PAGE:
CES is on at the moment. That’s the Consumer Electronics Show in Las Vegas, the biggest event of the year for the tech industry and the place where everything from the first home video cassette recorder to the CD player, Xbox games console, and numerous smartphones have debuted over the years.
Since the mid-2010s it’s also seen an increasing presence of car makers, as infotainment and connected technology infiltrates the motoring world, and these days you’re as likely to see a new concept car at CES as you are at the Geneva motor show.
BMW’s there again this year, with a concept called the BMW i Vision Dee. Doesn’t quite have the same ring to it as “M3 Evolution” or “Z1”, but that’s okay because BMW has decided its old cars are uncool now.
Actually, BMW decided that a couple of years back with its “Story of generations” video, an excruciating Baby Boomer versus Gen-Z Kopf an Kopf between an E65 7-series and an iX SUV, arguing about iDrive, internet connectivity and the merits of fossil fuels.
Did it matter that the facelift 760Li was voiced like a crotchety old man despite being, at most, 16 years old at the time, hardly long in the tooth by the standards of BMW’s own history?
Not really; it’s all just, as the 7-series itself says, “marketing bullshit”. This was the time of BMW’s similarly agonising “OK Boomer” gaffe on Twitter, remember, promoting the same iX – the implication being that anyone who found it hideous was simply unwilling to accept change, rather than say, being in possession of a working pair of eyes. BMW, or rather its red-faced Twitter team, walked it back in a wishy-washy apology only a few days later.
The brand has hit the ground running in 2023 though with another ad taking a dig at its old products. This time it’s through the unlikely prism of Arnold Schwarzenegger wearing a motion-capture suit, a cameo by David Hasselhoff and KITT, and the aforementioned Vision Dee lurking in the shadows.
The seven-minute slot is too much to describe here so we’d suggest giving it a watch, particularly if you’ve got an itchy chin because you’ll get in a good seven minutes of scratching time as you wonder what on earth is going on. But the basic premise is that Arnie is kicking around the idea of a traditional first-love story with the car – an E21-generation 3-series – as its hook, and Vision Dee thinks both tale and transport are too old-fashioned, and that there should be more tech involved, because like the iX, that’s apparently all talking cars know of this world.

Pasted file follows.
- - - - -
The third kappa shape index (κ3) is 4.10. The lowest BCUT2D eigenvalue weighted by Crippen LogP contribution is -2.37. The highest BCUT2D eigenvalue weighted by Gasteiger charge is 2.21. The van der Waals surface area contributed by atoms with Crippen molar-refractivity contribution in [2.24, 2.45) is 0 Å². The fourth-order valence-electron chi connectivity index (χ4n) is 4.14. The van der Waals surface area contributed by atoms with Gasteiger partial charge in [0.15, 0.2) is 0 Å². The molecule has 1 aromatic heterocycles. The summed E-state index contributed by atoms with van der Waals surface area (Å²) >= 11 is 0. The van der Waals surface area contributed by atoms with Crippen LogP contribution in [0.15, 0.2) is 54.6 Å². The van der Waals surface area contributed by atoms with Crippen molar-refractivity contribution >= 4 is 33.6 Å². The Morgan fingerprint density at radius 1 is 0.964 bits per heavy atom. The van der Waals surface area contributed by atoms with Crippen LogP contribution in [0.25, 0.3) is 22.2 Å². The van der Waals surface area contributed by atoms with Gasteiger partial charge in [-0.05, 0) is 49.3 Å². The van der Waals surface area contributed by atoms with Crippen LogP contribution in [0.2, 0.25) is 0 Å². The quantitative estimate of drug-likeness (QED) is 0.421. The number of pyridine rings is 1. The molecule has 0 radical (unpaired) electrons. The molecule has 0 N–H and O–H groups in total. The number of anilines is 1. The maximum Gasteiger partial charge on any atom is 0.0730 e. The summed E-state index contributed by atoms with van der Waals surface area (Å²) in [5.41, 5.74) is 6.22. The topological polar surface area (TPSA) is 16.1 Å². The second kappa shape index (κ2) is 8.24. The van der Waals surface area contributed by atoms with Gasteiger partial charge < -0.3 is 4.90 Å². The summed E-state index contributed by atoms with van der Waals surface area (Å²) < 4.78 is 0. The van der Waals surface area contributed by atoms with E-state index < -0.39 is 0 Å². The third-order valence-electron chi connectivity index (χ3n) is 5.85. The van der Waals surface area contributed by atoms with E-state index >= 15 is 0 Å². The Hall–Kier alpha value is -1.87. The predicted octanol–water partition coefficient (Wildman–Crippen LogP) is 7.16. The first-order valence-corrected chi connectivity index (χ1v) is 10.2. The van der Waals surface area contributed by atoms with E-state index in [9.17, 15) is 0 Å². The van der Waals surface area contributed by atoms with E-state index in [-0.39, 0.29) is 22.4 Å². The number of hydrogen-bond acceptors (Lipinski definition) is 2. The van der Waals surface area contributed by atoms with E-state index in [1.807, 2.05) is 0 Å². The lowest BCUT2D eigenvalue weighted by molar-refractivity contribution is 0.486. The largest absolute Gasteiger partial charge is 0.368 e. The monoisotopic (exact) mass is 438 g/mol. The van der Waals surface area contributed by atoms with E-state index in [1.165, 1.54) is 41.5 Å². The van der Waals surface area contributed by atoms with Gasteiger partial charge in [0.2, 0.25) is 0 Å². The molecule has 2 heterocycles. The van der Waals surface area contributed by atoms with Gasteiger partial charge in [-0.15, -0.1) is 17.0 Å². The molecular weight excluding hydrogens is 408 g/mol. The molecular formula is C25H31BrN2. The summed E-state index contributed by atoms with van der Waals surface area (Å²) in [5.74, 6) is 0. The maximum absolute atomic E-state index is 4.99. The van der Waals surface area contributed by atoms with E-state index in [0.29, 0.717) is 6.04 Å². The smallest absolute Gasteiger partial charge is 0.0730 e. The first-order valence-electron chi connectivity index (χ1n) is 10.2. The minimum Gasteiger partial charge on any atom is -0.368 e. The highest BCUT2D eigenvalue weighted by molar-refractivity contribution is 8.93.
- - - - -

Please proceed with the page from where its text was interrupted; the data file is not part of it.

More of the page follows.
Or something. Look, it’s complicated, and frankly I was watching it mostly nodding along with everything Arnie was saying, as I suspect most of you are too, wondering why you’d want to corrupt the simple joys of driving with err… changing the colour of your paintwork? That seems to be Vision Dee’s other big thing, anyway. That, and not being too concerned with the tedious act of driving.
If you choose the E21, you risk the thing breaking down with smoke billowing out of the exhaust, or it chewing up your favourite A-Ha cassette. I’m sure the passionate enthusiasts at BMW Classic are glad for the exposure, but I wonder how they feel about one of BMW’s most significant ever models – the first 3-series – being lampooned as a clunky old nail.
It’s all tongue-in-cheek of course, and there’s the same twee kiss-and-make-up-style ending as the Generations video. BMW’s collection of heritage models, and its willingness to show, drive and display them, show that some within the company are still proud of its history.
But if the best its marketing agents can do to promote the brand’s future technology is make its older cars look a bit crap, then one of those enthusiasts within BMW could do well to give them a nudge and remind them that BMW wouldn’t be here at all were it not for the combined efforts of those previous generations.
Uncool to some they may now be when you’re trying to flog mood lighting and windscreen like a giant iPad, but the only reason anyone is paying attention at all was because an E21 3-series defined how the next few decades of BMWs looked and drove, or because the E65 7-series introduced much of the tech that subsequent models have expanded upon – and because that stuff really resonated with people around the world.
Anyway, all this marketing guff has buried the lede on the BMW i Vision Dee: that, in terms of its proportions, and from what we can glean from its size, it is what you might call a “proper BMW” – a relatively compact four-door saloon with a Hoffmeister kink. Even the grille looks better than BMW’s recent efforts, and the company is also using the term “Neue Klasse” to describe it – the same phrase it used for the cars that changed its fortunes in the 1960s.
The 32-colour “E Ink” body and “Mixed Reality” head-up display are almost a sideshow in that respect, and it’s certainly the first BMW concept in a hot minute that hasn’t required looking at it through a mirror lest you be turned to stone.
But I’d still be happier driving along in that E21, enjoying the ride, and accepting the fact the company that built it now thinks we – and the tens of thousands of enthusiasts around the world still driving old 2002s, E21s, M3s, 7-series and more – are just a bit uncool.
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